One story in the Bible has been a tremendous help to me in overcoming feelings I have harbored in my heart. Joseph had been treated unjustly by his brothers. If anyone had a reason to get angry, Joseph did. Yet when he saw his brothers later in life, he responded to them saying, “You meant it for evil, but God meant it for good.” Joseph understood this great truth: God had a very specific plan for his life. Though he had received what could easily have been perceived as a raw deal, Joseph looked beyond his circumstances. He saw God’s hand and God’s provision. So he didn’t become bitter. There were no outbursts of thumoi. Instead, an unbelievable sense of calm, love, and peace filled his heart. Joseph knew that God was sovereign. He trusted His reign and rule in His life.
I believe we can overcome those horrible outbursts of anger that can plague our lives. We too must trust in God as our sovereign Lord. We need to get our focus off our circumstances — and onto His omnipotence. We need to see that He is in control. That perspective will come only as we spend time with Him: in His Word and in prayer. Self-control is a fruit of the Spirit. As I spend time in the fullness of His presence, I am at peace. When stormy circumstances engulf my life, I don’t have to yield to outbursts of anger. I can rest in sweet assurance and peace that God is in control. That gives me victory over anger.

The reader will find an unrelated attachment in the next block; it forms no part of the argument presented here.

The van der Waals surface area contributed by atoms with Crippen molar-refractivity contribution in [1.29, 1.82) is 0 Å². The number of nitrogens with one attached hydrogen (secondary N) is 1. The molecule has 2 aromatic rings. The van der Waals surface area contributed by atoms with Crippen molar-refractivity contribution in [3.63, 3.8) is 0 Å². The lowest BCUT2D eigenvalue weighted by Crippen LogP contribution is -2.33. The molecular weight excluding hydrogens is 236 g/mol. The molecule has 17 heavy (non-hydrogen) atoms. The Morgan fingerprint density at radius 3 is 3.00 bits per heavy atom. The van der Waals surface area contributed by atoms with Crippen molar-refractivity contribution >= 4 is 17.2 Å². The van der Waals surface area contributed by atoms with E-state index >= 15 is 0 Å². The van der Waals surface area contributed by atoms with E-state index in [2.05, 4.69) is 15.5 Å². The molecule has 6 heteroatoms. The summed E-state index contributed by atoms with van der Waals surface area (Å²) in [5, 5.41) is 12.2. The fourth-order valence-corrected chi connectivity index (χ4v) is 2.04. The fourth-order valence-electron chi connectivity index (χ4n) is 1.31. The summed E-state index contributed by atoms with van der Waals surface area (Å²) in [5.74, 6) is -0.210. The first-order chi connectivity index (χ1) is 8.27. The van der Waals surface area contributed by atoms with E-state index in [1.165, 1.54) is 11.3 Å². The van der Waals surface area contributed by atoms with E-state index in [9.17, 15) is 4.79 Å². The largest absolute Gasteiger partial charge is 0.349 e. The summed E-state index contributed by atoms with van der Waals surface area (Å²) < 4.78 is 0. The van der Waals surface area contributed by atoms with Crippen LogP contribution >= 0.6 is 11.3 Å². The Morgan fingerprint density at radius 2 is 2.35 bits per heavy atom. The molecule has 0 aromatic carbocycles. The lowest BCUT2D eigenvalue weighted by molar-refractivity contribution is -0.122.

Matthew : Chapter 5
21) “You have heard that it was said to the people long ago, ‘You shall not murder,[a] and anyone who murders will be subject to judgment.’ 22) But I tell you that anyone who is angry with a brother or sister[b][c] will be subject to judgment. Again, anyone who says to a brother or sister, ‘Raca,’[d] is answerable to the court. And anyone who says, ‘You fool!’ will be in danger of the fire of hell. 23) “Therefore, if you are offering your gift at the altar and there remember that your brother or sister has something against you, 24) leave your gift there in front of the altar. First go and be reconciled to them; then come and offer your gift. 25) “Settle matters quickly with your adversary who is taking you to court. Do it while you are still together on the way, or your adversary may hand you over to the judge, and the judge may hand you over to the officer, and you may be thrown into prison. 26) Truly I tell you, you will not get out until you have paid the last penny. Adultery